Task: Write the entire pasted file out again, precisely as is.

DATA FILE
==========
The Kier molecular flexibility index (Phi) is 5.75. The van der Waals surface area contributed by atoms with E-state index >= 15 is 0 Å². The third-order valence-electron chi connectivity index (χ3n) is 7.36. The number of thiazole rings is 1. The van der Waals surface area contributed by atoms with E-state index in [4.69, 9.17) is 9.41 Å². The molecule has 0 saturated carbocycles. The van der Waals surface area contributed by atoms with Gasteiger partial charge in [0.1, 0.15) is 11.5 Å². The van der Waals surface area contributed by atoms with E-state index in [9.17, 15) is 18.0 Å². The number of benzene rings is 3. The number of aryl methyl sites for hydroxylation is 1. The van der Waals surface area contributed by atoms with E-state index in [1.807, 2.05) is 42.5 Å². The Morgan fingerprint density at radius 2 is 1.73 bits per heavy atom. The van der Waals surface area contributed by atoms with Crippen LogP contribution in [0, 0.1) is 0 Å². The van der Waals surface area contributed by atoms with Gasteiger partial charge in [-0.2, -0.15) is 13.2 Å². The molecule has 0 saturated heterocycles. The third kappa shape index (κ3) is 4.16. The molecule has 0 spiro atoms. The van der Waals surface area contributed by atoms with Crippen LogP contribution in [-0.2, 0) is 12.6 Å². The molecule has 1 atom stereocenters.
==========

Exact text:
The Kier molecular flexibility index (Phi) is 5.75. The van der Waals surface area contributed by atoms with E-state index >= 15 is 0 Å². The third-order valence-electron chi connectivity index (χ3n) is 7.36. The number of thiazole rings is 1. The van der Waals surface area contributed by atoms with E-state index in [4.69, 9.17) is 9.41 Å². The molecule has 0 saturated carbocycles. The van der Waals surface area contributed by atoms with Gasteiger partial charge in [0.1, 0.15) is 11.5 Å². The van der Waals surface area contributed by atoms with E-state index in [9.17, 15) is 18.0 Å². The number of benzene rings is 3. The number of aryl methyl sites for hydroxylation is 1. The van der Waals surface area contributed by atoms with E-state index in [1.807, 2.05) is 42.5 Å². The Morgan fingerprint density at radius 2 is 1.73 bits per heavy atom. The van der Waals surface area contributed by atoms with Crippen LogP contribution in [0, 0.1) is 0 Å². The van der Waals surface area contributed by atoms with Gasteiger partial charge in [-0.2, -0.15) is 13.2 Å². The molecule has 0 saturated heterocycles. The third kappa shape index (κ3) is 4.16. The molecule has 0 spiro atoms. The van der Waals surface area contributed by atoms with Crippen LogP contribution in [-0.2, 0) is 12.6 Å². The molecule has 1 atom stereocenters.